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Progress on a Web Page for exploring 汉字

Posted by mark December 23, 2009 in the Group General Discussion.

Tags: written Chinese; character maps; user contribution

A month or so back, I posted about making a Web page for decomposing Chinese characters.  I have since entered the information on 1067 characters.  This is basically, the first section from the book below.  It is by no means comprehensive, but it is enough to give users a good feel for how the page will work, and solicit feedback.  In this post I will also discuss my intent in putting this page together, some difficulties I encountered, and my plans for it.   The page is http://huamake.com/web2_0.htm .

My intentions for the Web page are  that it could serve as a study aid, work as a character dictionary for people like myself who were never formally educated on how to use traditional character dictionaries, and that it could be fun to play with.  I will say more about all of these goals later on in this post.   Many materials already exist for aiding students of written Chinese, but the ones I know of all follow a tradition that evolved long before the Web existed. The basic method is to pick a set of radicals to use as classifiers for characters and associate each character with its appropriate classifying radical.  For example,饣appears on the left hand side of several characters and these characters could be regarded as belonging to a group for classification and search purposes. When dealing with pen and paper reference materials, this makes perfect sense.  However, the right hand portion of these characters often have visual elements that are shared with other characters that are not in the same classification bucket.  For example,饭, 反 and 返 all share a radical. It would be interesting to explore these relationshps, as well, and the basic hyperlinking mechanism of the Web was designed to express exactly this kind of non-linear association.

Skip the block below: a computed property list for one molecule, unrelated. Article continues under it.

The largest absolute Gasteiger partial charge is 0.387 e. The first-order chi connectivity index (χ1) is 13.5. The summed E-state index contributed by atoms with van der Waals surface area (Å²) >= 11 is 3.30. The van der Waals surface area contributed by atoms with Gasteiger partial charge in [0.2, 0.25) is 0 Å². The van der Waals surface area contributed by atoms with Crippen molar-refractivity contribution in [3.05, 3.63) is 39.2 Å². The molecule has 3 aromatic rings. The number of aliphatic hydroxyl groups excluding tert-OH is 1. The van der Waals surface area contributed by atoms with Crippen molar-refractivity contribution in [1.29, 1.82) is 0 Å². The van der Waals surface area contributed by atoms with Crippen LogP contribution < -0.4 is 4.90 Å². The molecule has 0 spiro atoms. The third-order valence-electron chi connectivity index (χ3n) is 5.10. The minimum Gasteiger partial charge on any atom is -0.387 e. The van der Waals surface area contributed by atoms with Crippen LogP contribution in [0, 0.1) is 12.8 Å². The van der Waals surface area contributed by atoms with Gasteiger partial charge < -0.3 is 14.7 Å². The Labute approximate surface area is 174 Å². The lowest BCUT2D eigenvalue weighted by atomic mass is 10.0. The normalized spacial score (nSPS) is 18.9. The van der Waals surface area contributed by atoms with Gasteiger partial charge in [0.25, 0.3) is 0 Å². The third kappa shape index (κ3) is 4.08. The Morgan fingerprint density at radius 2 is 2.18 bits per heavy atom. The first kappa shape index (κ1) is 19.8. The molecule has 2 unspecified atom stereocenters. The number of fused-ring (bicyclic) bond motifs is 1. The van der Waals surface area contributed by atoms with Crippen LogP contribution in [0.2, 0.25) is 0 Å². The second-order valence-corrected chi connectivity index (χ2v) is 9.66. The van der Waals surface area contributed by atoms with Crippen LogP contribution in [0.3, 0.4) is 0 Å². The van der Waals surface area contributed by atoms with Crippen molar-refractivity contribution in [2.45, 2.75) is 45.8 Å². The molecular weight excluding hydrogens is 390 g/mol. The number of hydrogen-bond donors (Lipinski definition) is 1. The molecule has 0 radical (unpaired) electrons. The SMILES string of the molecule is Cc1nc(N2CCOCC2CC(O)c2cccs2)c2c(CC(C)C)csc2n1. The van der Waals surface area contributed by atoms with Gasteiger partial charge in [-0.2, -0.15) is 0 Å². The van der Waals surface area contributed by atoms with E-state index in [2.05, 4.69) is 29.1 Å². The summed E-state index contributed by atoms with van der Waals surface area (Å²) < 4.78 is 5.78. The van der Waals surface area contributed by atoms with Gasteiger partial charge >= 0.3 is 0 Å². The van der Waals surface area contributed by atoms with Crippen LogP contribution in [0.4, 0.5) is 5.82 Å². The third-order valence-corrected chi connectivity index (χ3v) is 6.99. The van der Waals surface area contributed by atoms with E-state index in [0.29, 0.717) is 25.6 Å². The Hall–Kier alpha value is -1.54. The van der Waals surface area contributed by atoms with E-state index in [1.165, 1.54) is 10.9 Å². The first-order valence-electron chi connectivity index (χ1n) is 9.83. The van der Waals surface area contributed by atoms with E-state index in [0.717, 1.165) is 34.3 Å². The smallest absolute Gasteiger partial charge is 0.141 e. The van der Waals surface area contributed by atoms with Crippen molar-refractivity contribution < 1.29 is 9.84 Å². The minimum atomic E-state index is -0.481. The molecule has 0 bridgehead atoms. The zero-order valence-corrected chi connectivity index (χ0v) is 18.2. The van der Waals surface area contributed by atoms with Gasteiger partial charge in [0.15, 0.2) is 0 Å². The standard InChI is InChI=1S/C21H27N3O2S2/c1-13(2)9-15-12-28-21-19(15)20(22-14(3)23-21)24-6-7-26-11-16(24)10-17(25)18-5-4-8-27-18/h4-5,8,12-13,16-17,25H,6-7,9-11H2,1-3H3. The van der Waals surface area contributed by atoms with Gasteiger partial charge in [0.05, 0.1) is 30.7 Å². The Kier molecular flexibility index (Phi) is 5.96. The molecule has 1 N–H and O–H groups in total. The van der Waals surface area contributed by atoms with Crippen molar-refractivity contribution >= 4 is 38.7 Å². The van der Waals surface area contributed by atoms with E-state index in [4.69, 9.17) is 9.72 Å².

Ok, so, the basic idea is to take each character, break it down into all its component visual elements (radicals) and link each component to all of the characters that make use of that visual element.  Then, one can happily explore the relationships, jumping from link to link according to one's fancy.  It turns out that it is not actually that easy.  The main problems are user interface design, identifying which portions of a given character are significant, whether they are the same or different than similar looking bits and pieces of other characters, and the fact that there are a lot of characters, therefore a lot of data entry to do. I have an approach to all of these, which is doubtless not perfect, but the result is now there for anyone who wants to take a look.

If the page works, I think it could be used in the following ways.

I think it could be an aid to studying characters.  For example, I know there are several characters that contain 旦 and are pronounced dan4, but keeping straight what to place on the left hand side to differentiate these characters is a bit hard for my poor memory.  This page would give me a handy way to refresh my memory on this and other similar questions.

I think the page could be used as a character dictionary.  When I find a character in print that I don't recognize, I could use any character that contains a similar visual element to narrow my search.  (I often have trouble, because I assume a character is classified under the the wrong radical.  For example, several bits and pieces could be used to classify 警. It sure would be nice, if any path I took would get me there, but with a traditional character dictionary there is only one correct path.)

I think one might be able to play some interesting games with the page, like a variant of "6 Degrees of Separation"; given two characters, find a path of visual elements that leads from one to the other.  For example, to get from 我 to 同, I might go 我 〉 戈 〉 咸 〉mouth with a line over it > 同.  Maybe, you can think of a shorter path, or we could have a race.  That would be the game.

So far, my sources of character lists have been:

Reading and Writing Chinese Simplified Character Edition, Third Edition
William McNaughton  -- basically the HSK A, B and C lists.

ccedict from MDBG (definitions and pronounciation information)



I tried following a suggestion from Andrew to nicely ask MDBG for their data on radicals, but they did not reply to my request.  Perhaps, they think I am a ridiculous person, like the ones who ask them for advice on tattoos, or are simply too busy to respond.  In any case, I didn't feel comfortable screen scraping information without permission.  So, plan B was to make my data entry method as efficient as possible.  Explaining the details would be too much of a digression.

As I mentioned, I have covered the first 1067 characters from the "Reading and Writing Chinese".  I will be adding the 1200+ from that book over time, then I will go looking for the HSK D list.  If and when I complete entry of the D list, I will consider the effort, more or less complete.

Once the data exists, it can be presented and used in different ways.  I am only putting one of many possible faces on it.

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